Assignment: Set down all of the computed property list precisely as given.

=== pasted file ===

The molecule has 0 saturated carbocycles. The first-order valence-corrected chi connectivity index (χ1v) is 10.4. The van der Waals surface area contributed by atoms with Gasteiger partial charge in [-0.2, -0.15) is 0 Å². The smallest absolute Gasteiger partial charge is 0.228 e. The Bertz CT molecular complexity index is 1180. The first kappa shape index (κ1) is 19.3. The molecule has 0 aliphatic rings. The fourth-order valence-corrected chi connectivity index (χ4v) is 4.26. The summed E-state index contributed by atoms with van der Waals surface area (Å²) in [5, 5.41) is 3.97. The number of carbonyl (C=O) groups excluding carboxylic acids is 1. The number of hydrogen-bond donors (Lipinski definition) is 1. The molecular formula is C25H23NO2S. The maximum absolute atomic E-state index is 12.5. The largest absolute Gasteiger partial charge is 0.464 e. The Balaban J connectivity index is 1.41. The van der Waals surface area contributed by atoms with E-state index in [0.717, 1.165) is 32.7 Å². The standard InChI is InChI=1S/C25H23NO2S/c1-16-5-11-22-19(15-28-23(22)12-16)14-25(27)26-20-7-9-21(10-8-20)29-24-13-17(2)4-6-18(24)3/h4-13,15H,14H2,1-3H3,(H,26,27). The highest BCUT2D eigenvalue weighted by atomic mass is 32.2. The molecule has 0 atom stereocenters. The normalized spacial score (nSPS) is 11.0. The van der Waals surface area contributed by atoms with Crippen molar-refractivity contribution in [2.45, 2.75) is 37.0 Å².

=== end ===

The molecule has 0 saturated carbocycles. The first-order valence-corrected chi connectivity index (χ1v) is 10.4. The van der Waals surface area contributed by atoms with Gasteiger partial charge in [-0.2, -0.15) is 0 Å². The smallest absolute Gasteiger partial charge is 0.228 e. The Bertz CT molecular complexity index is 1180. The first kappa shape index (κ1) is 19.3. The molecule has 0 aliphatic rings. The fourth-order valence-corrected chi connectivity index (χ4v) is 4.26. The summed E-state index contributed by atoms with van der Waals surface area (Å²) in [5, 5.41) is 3.97. The number of carbonyl (C=O) groups excluding carboxylic acids is 1. The number of hydrogen-bond donors (Lipinski definition) is 1. The molecular formula is C25H23NO2S. The maximum absolute atomic E-state index is 12.5. The largest absolute Gasteiger partial charge is 0.464 e. The Balaban J connectivity index is 1.41. The van der Waals surface area contributed by atoms with E-state index in [0.717, 1.165) is 32.7 Å². The standard InChI is InChI=1S/C25H23NO2S/c1-16-5-11-22-19(15-28-23(22)12-16)14-25(27)26-20-7-9-21(10-8-20)29-24-13-17(2)4-6-18(24)3/h4-13,15H,14H2,1-3H3,(H,26,27). The highest BCUT2D eigenvalue weighted by atomic mass is 32.2. The molecule has 0 atom stereocenters. The normalized spacial score (nSPS) is 11.0. The van der Waals surface area contributed by atoms with Crippen molar-refractivity contribution in [2.45, 2.75) is 37.0 Å².